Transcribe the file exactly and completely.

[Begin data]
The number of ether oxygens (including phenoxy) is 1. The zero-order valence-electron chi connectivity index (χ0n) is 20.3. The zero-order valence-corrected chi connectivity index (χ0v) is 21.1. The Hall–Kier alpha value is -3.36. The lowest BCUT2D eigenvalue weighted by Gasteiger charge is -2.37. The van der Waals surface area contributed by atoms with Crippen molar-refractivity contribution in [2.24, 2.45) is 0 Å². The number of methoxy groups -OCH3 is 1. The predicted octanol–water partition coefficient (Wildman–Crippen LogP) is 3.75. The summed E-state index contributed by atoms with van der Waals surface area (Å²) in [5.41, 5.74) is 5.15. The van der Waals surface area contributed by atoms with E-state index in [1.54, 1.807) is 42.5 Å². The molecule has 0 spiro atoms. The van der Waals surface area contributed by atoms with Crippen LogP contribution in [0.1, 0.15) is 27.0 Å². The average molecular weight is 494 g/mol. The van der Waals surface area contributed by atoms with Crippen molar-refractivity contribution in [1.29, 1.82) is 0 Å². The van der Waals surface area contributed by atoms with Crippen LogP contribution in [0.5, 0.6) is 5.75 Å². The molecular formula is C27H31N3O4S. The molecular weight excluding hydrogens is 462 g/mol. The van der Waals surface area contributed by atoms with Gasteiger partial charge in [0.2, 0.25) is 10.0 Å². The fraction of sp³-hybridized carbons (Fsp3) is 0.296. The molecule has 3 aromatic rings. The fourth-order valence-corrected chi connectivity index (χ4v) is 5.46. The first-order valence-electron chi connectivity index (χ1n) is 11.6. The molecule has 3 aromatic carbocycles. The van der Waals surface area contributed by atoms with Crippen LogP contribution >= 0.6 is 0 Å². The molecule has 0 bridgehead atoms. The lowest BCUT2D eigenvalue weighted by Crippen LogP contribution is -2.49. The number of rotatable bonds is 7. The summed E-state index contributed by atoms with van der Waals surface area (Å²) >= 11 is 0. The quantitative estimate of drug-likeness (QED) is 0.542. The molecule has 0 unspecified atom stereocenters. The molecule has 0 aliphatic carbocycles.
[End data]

The number of ether oxygens (including phenoxy) is 1. The zero-order valence-electron chi connectivity index (χ0n) is 20.3. The zero-order valence-corrected chi connectivity index (χ0v) is 21.1. The Hall–Kier alpha value is -3.36. The lowest BCUT2D eigenvalue weighted by Gasteiger charge is -2.37. The van der Waals surface area contributed by atoms with Crippen molar-refractivity contribution in [2.24, 2.45) is 0 Å². The number of methoxy groups -OCH3 is 1. The predicted octanol–water partition coefficient (Wildman–Crippen LogP) is 3.75. The summed E-state index contributed by atoms with van der Waals surface area (Å²) in [5.41, 5.74) is 5.15. The van der Waals surface area contributed by atoms with E-state index in [1.54, 1.807) is 42.5 Å². The molecule has 0 spiro atoms. The van der Waals surface area contributed by atoms with Crippen LogP contribution in [0.1, 0.15) is 27.0 Å². The average molecular weight is 494 g/mol. The van der Waals surface area contributed by atoms with Crippen molar-refractivity contribution in [1.29, 1.82) is 0 Å². The van der Waals surface area contributed by atoms with Crippen LogP contribution in [0.5, 0.6) is 5.75 Å². The molecular formula is C27H31N3O4S. The molecular weight excluding hydrogens is 462 g/mol. The van der Waals surface area contributed by atoms with Gasteiger partial charge in [0.2, 0.25) is 10.0 Å². The fraction of sp³-hybridized carbons (Fsp3) is 0.296. The molecule has 3 aromatic rings. The fourth-order valence-corrected chi connectivity index (χ4v) is 5.46. The first-order valence-electron chi connectivity index (χ1n) is 11.6. The molecule has 3 aromatic carbocycles. The van der Waals surface area contributed by atoms with Crippen LogP contribution >= 0.6 is 0 Å². The molecule has 0 bridgehead atoms. The lowest BCUT2D eigenvalue weighted by Crippen LogP contribution is -2.49. The number of rotatable bonds is 7. The summed E-state index contributed by atoms with van der Waals surface area (Å²) >= 11 is 0. The quantitative estimate of drug-likeness (QED) is 0.542. The molecule has 0 unspecified atom stereocenters. The molecule has 0 aliphatic carbocycles.